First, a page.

Mastering Politics: UKIP

22 January 2018

By Lauren E. White

Political parties are quite difficult to get to grips with in detail. But worry not – here at b**p we’ve got your back, this time with the low-down on UKIP, also known as the United Kingdom Independence Party.

UKIP was founded in 1993 after originating as the Anti-Federalist League in 1991. The organization became UKIP in order to become more than just a single-issue group; the single issue being the UK leaving the European Union. In 1997, the leader and founder of UKIP, Alan Sked, was forced out by a plot devised by Nigel Farage, who became a prominent figure in UK politics throughout the EU referendum in 2016 and within UKIP, becoming party leader in 2006.

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Nigel Farage

In December 2013, UKIP said it had reached 13,000 members. Being a member of UKIP means paying a yearly fee to the Party, the standard payment is £35 with the lowest being for those aged under 22-years-old and veterans of the military who can pay £20 per year. In the 2017 General Election, UKIP earned 593,852 votes but do not have a Member of Parliament in the House of Commons. UKIP does have three representatives in the House of Lords, though, and has 19 members of the European Parliament.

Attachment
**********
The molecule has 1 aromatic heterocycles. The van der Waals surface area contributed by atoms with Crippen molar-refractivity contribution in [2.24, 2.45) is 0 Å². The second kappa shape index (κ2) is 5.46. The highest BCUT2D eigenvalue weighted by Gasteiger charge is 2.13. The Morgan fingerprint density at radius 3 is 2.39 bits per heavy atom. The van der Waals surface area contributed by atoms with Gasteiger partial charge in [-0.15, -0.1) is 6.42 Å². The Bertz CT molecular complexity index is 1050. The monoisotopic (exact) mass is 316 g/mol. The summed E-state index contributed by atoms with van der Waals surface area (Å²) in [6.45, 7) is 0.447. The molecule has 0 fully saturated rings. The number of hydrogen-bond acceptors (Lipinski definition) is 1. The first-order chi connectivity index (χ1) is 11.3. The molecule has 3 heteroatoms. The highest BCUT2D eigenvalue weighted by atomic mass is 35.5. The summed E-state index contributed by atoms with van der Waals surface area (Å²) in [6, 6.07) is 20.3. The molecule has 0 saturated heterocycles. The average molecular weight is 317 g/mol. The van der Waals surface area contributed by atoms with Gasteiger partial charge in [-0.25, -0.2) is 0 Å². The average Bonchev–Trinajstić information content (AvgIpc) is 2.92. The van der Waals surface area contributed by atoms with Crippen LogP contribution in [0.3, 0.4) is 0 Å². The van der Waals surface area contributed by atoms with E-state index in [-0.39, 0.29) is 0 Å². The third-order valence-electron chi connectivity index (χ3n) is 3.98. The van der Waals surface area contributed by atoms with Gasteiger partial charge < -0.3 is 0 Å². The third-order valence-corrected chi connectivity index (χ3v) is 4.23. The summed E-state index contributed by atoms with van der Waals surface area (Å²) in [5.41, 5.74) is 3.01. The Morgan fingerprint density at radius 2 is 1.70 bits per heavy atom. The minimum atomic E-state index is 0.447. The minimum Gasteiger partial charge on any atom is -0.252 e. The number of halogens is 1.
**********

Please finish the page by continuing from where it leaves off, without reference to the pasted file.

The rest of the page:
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Beliefs and policies of the UK Independence Party

— Euroscepticism: UKIP believes strongly in the UK leaving the European Union and has consistently campaigned to leave.

— Rejection of multiculturalism: UKIP rejects a multicultural society, meaning it is against an increase and integration of different races and cultures within the UK.

— Thatcherism: Conservative Prime Minister Margaret Thatcher promoted the economic policy of what we now call ‘Thatcherism’. UKIP promotes and believes in this policy which includes a lack of government regulation on markets, free/unrestricted trade between the UK and other countries and the privatisation of businesses and some services in the UK.

— LGBT rights: Current leader Henry Bolton said that LGBT rights have gone “too far” and that society is “encouraging children in some cases to question their sexuality”.

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